Love by the seaside blooms for an unlikely pair and unfolds in this heartfelt drama set in a small rural town.
An adaption of the 2004 film, Mr. Handy, Mr. Hong, Hometown Cha Cha Cha centres around hardworking Yoon Hye-Jin (Shin Min Ah) who is committed to enjoying the toils of her labour, and is a respected dentist who winds up taking a fall after protecting the interests of a patient. Thrown out of her eliminate and hoping to escape humiliation, she visits a seaside town in Gongjin that holds precious memories and decides to set up her practice there. However, little does she know that the man she keeps asking favours for is none other than the town’s Jack of all trades referred to as Chief Hong, sparking misunderstandings and frequent encounters between the two.
Hong Du Shik (Kim Seon Ho) is Gongjin’s go-to man for just about anything, skilled in everything from brewing coffee to home renovations but the man who does it all maintains an aloof demeanour towards the new dentist in town, successfully masking the obvious when they run into one another.
I’ve been taking a peek at dramas or watching them as a means to fill a void thanks to lockdowns but I’ve experienced more upsets than ever and haven’t found a single drama this year to really get interested in but this one has me hook, line, and sinker.
After disappointing fantasy romances, I am more than ready to welcome a slice of life show that brings realism and love in a thought provoking series…and yeah, I’ll just admit it here that I am entirely biased when it comes to the actors and will do my best to avoid bringing up killer dimples, but I make no promises.
Not going to lie, the show had me a little worried as it swiftly gels through Hye Jin’s Seoul life but began to progress a lot more smoothly once she arrives in Gongjin. I know a lot of people found the beginning boring and wanted immediate sparks and energy but the drama takes slow burn nuances and places it within the context of a healing series. So it’s not just about the main leads but the whole town and in order to establish this objective, it starts off by introducing all the characters and really setting up the basis for the main love-line.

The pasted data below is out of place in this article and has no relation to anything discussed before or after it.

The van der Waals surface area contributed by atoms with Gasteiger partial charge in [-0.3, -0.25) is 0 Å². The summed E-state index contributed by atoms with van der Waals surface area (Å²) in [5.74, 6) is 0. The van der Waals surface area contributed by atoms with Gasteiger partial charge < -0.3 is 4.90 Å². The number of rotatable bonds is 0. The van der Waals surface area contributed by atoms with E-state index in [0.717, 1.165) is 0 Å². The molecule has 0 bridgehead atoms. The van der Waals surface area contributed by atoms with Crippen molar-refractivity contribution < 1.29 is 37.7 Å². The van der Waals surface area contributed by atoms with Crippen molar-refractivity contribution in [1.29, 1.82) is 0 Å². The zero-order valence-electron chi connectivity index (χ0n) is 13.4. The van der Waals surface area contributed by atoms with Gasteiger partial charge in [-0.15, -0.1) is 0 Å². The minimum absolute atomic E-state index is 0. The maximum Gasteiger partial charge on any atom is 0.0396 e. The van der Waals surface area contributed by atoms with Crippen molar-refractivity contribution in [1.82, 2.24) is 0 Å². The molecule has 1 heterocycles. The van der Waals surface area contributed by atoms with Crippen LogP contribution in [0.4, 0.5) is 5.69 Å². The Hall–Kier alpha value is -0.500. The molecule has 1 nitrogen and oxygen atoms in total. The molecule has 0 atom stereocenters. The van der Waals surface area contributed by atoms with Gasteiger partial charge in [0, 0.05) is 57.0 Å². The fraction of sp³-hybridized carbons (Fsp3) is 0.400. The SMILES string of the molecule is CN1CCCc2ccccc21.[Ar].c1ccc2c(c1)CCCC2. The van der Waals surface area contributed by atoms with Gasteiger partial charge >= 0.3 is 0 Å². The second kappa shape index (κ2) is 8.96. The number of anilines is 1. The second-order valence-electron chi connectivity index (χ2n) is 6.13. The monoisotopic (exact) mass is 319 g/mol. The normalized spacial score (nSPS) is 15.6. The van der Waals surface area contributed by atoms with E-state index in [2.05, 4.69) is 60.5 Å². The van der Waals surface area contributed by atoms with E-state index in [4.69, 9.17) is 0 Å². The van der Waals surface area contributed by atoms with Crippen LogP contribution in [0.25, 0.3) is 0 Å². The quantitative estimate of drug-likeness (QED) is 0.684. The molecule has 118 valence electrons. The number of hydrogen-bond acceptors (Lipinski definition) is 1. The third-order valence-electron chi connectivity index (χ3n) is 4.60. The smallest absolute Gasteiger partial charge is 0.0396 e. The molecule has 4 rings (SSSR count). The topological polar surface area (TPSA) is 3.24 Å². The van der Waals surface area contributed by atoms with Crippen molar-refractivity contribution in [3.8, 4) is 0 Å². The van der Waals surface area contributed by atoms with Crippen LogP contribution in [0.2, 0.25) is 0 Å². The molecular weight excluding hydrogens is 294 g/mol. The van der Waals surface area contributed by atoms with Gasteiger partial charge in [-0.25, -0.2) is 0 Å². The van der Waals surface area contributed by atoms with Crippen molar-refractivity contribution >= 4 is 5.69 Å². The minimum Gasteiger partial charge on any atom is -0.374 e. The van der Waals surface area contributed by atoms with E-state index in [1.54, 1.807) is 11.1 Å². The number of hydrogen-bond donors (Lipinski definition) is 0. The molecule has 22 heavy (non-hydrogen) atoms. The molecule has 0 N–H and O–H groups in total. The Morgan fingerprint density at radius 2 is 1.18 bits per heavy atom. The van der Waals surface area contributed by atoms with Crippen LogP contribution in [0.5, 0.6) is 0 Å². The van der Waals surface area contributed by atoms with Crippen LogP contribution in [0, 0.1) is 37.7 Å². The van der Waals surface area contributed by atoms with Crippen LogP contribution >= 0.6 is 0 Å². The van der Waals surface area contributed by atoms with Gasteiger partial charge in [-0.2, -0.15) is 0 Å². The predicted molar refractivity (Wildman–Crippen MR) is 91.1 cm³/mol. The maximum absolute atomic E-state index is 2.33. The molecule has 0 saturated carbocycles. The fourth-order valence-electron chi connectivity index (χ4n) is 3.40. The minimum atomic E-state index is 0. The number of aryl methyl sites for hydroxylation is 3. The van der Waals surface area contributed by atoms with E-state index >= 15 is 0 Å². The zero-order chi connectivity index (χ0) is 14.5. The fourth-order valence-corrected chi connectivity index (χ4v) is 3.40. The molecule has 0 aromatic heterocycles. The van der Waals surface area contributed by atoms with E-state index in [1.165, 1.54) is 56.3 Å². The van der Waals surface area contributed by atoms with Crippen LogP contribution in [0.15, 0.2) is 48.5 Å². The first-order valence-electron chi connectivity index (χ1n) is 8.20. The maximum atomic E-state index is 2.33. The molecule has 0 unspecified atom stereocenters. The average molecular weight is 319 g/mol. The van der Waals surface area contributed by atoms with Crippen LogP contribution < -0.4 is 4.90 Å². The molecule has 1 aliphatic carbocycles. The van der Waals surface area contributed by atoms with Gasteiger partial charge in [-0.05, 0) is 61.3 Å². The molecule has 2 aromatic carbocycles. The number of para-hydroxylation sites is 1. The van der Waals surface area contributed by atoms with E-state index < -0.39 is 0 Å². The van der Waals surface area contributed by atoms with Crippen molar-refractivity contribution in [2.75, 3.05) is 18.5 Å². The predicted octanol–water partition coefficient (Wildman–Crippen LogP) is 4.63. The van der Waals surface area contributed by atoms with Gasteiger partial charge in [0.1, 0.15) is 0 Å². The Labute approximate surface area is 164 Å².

What makes the show such a treat to watch is how ordinary people are given such depth even when we don’t see it coming, so think of each character’s story like that of the Reply series combined with a bit of comedy and a slow but steady romance in the present, and you get Hometown Cha Cha Cha.
And the icing on the cake has to be just how realistic the characters are written; they’re ideal but nowhere near perfect and react in ways that anyone watching can easily relate to. Even the exceptional male lead has flaws that are delivered to us from the start, making him not merely a product of pure fiction but one with a humanistic touch.
Yoon Hye Jin
Prickly on the outside but soft on the inside, Hye Jin has a heart of gold even when she’s convinced herself that she doesn’t care about others. She tries her best to maintain a distance, determined to avoid getting involved with others because she’s afraid of attachment but this makes her all the more endearing.
You can see her turmoil as she dwells over the jabs she makes through her actions and commentary, immediately regretting nettling someone once the damage has been done but since she’s fairly introverted, Hye Jin has a hard time repairing her social life in Gongjin and struggles interacting with others because she finds it mildly unsettling at times…same girl, same.